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Entropy and Quantifying Information
Now that we know how to use binary to create switches and digitally represent information we need to ask the obvious question: 'is this worthwhile'? Are we improving things and if so, how much?
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Back in the early 1900s electrical engineers were focused on a problem: how can we send more information, faster. This was, of course, of major interest to the military as it allowed for faster response and better coordination.
Speed and Communication in the 1900s
If you wanted to send information across long distances you did it using a telegraph and Morse code. A message was encoded using a series of beeps and, on the receiving end, the receiver would listen to those beeps and decode them. If you had two very good telegraphers you could trasmit 10  15 words a minute.
Not very fast, especially when 5 of those words not essential to the information in the message itself:
REGRET TO INFORM YOU YOUR BARN BURNED DOWN DURING THE NIGHT YOUR COWS ARE SAVED THE PIGS WERE LOST
The Message
Sending information from one point to another involves a few terms we need to get to know:
 A sender sends the information over a
 Channel to a
 Receiver using a
 Transmitter
 The information is contained in a message
In the message above, the receiver is informed that their barn burned down, which is something the receiver didn’t know prior to receiving the message. Here’s another message that might follow:
WEATHER CLEAR TODAY IN THE 70s WITH SLIGHT CHANCE OF RAIN CLEANUP SHOULD BE CARRIED WITHOUT PROBLEM
These two messages contain roughly the same number of characters but one message is a bit more impactful, or surprising than the other. Learning that your barned burned down has much more impact (and therefore more information) than a mundane weather report. But how much more?
All Possible Messages
If you lived in the early 1900s and stood next to your telegraph, staring at it, you would receive a number of messages:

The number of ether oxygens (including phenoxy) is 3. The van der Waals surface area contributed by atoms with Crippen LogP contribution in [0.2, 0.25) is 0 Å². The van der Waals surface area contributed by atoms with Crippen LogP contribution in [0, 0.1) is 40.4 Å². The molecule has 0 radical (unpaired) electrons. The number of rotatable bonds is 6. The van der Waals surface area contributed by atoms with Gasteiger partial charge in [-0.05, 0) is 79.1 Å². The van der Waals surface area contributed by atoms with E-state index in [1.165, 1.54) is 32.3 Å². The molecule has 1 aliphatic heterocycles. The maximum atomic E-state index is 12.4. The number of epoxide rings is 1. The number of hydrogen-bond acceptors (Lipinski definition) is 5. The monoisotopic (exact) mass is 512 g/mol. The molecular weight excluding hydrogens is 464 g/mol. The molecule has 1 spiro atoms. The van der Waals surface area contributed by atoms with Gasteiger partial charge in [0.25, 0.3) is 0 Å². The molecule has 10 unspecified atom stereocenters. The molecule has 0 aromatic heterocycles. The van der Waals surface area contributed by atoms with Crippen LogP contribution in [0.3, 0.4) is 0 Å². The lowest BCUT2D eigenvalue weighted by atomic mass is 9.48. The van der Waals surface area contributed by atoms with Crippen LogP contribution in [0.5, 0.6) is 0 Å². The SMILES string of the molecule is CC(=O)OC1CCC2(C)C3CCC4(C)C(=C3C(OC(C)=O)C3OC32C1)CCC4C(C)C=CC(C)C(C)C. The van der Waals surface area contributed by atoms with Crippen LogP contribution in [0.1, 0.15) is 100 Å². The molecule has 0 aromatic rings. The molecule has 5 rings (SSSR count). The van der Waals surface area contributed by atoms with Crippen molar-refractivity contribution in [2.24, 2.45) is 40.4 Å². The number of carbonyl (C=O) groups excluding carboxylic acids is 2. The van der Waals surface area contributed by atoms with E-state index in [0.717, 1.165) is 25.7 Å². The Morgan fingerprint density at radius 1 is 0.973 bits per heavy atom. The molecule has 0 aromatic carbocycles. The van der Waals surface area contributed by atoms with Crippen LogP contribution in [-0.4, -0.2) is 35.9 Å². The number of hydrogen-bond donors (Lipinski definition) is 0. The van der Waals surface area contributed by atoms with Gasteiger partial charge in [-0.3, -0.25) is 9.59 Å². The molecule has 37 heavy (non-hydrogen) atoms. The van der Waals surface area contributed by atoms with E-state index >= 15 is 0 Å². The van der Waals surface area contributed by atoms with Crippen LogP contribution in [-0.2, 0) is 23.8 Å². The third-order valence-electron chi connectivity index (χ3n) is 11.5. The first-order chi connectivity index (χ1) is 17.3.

Nothing. Believe it or not, something not happening is information too! There are nearly infinite possibilities of a particular thing happening in the future, some more probable than others (which is important to us  we’ll come back to that). When nothing happens, that’s not surprising at all and therefore contains very little information.
 A message comes in with the weather report. “Yes yes” you think, “I can see outside and I can tell it’ll be a cloudy day”. That message does contain information, but not very much. Of all the possible messages that could come in, that was the most predictable.
 Later that day you get another message, explaining that it wasn’t your barn that burned down, it was your neighbors! This has a TON of information! You didn’t expect this at all (though maybe you hoped for it because you hate your neighbor).
Messages don’t just happen, they are “pulled from the chaos” of all possible things that could happen. This is the main definition of a message that we’ll be working on from here on out:
 It marks the intersection of probability to causality. Future to past. The one, finite thing that happened out of all possible things.
 It defines how much you learned after receiving the message.
It turns out that this is the key to quantifying information.
Entropy
Entropy is the “degree of randomness” of a system. If we’re talking about a binary system (1s and 0s) there is very little entropy: something can be a 1 or a 0. If we’re talking about a message in Morse code there’s a bit more entropy because we have 26 uppercase alphanumeric characters, 10 digits and a space.